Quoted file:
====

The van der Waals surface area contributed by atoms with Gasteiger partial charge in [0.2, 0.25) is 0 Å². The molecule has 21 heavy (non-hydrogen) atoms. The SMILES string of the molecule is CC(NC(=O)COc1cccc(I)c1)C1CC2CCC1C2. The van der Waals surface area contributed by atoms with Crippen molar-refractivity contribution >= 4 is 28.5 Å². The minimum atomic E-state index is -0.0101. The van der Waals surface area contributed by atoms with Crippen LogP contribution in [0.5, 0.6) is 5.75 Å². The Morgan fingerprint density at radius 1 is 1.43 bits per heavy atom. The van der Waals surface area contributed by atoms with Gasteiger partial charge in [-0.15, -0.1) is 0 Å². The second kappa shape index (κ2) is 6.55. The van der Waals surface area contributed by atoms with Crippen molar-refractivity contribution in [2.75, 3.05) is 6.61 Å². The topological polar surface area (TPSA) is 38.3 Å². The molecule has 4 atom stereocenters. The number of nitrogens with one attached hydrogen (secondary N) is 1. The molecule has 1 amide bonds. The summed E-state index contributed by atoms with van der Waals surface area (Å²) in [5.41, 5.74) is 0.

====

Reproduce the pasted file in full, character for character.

The van der Waals surface area contributed by atoms with Gasteiger partial charge in [0.2, 0.25) is 0 Å². The molecule has 21 heavy (non-hydrogen) atoms. The SMILES string of the molecule is CC(NC(=O)COc1cccc(I)c1)C1CC2CCC1C2. The van der Waals surface area contributed by atoms with Crippen molar-refractivity contribution >= 4 is 28.5 Å². The minimum atomic E-state index is -0.0101. The van der Waals surface area contributed by atoms with Crippen LogP contribution in [0.5, 0.6) is 5.75 Å². The Morgan fingerprint density at radius 1 is 1.43 bits per heavy atom. The van der Waals surface area contributed by atoms with Gasteiger partial charge in [-0.15, -0.1) is 0 Å². The second kappa shape index (κ2) is 6.55. The van der Waals surface area contributed by atoms with Crippen molar-refractivity contribution in [2.75, 3.05) is 6.61 Å². The topological polar surface area (TPSA) is 38.3 Å². The molecule has 4 atom stereocenters. The number of nitrogens with one attached hydrogen (secondary N) is 1. The molecule has 1 amide bonds. The summed E-state index contributed by atoms with van der Waals surface area (Å²) in [5.41, 5.74) is 0.